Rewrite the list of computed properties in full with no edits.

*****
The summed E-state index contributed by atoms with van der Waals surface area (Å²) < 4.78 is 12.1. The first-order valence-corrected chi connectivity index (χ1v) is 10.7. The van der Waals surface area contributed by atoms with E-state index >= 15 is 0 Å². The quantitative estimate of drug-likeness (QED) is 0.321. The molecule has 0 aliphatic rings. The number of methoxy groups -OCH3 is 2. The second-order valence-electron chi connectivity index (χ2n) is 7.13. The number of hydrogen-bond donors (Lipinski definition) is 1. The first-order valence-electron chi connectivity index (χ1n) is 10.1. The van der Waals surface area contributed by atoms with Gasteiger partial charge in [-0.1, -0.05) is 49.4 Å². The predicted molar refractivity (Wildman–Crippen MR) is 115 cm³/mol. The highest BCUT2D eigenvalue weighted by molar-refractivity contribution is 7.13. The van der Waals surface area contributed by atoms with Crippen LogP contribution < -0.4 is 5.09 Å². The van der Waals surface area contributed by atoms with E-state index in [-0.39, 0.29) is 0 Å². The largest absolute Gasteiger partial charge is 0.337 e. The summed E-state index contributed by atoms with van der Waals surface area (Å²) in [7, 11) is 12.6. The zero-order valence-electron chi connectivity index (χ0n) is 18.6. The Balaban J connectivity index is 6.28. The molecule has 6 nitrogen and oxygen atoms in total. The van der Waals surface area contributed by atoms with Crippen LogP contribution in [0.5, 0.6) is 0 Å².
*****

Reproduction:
The summed E-state index contributed by atoms with van der Waals surface area (Å²) < 4.78 is 12.1. The first-order valence-corrected chi connectivity index (χ1v) is 10.7. The van der Waals surface area contributed by atoms with E-state index >= 15 is 0 Å². The quantitative estimate of drug-likeness (QED) is 0.321. The molecule has 0 aliphatic rings. The number of methoxy groups -OCH3 is 2. The second-order valence-electron chi connectivity index (χ2n) is 7.13. The number of hydrogen-bond donors (Lipinski definition) is 1. The first-order valence-electron chi connectivity index (χ1n) is 10.1. The van der Waals surface area contributed by atoms with Gasteiger partial charge in [-0.1, -0.05) is 49.4 Å². The predicted molar refractivity (Wildman–Crippen MR) is 115 cm³/mol. The highest BCUT2D eigenvalue weighted by molar-refractivity contribution is 7.13. The van der Waals surface area contributed by atoms with Crippen LogP contribution < -0.4 is 5.09 Å². The van der Waals surface area contributed by atoms with E-state index in [-0.39, 0.29) is 0 Å². The largest absolute Gasteiger partial charge is 0.337 e. The summed E-state index contributed by atoms with van der Waals surface area (Å²) in [7, 11) is 12.6. The zero-order valence-electron chi connectivity index (χ0n) is 18.6. The Balaban J connectivity index is 6.28. The molecule has 6 nitrogen and oxygen atoms in total. The van der Waals surface area contributed by atoms with Crippen LogP contribution in [0.5, 0.6) is 0 Å².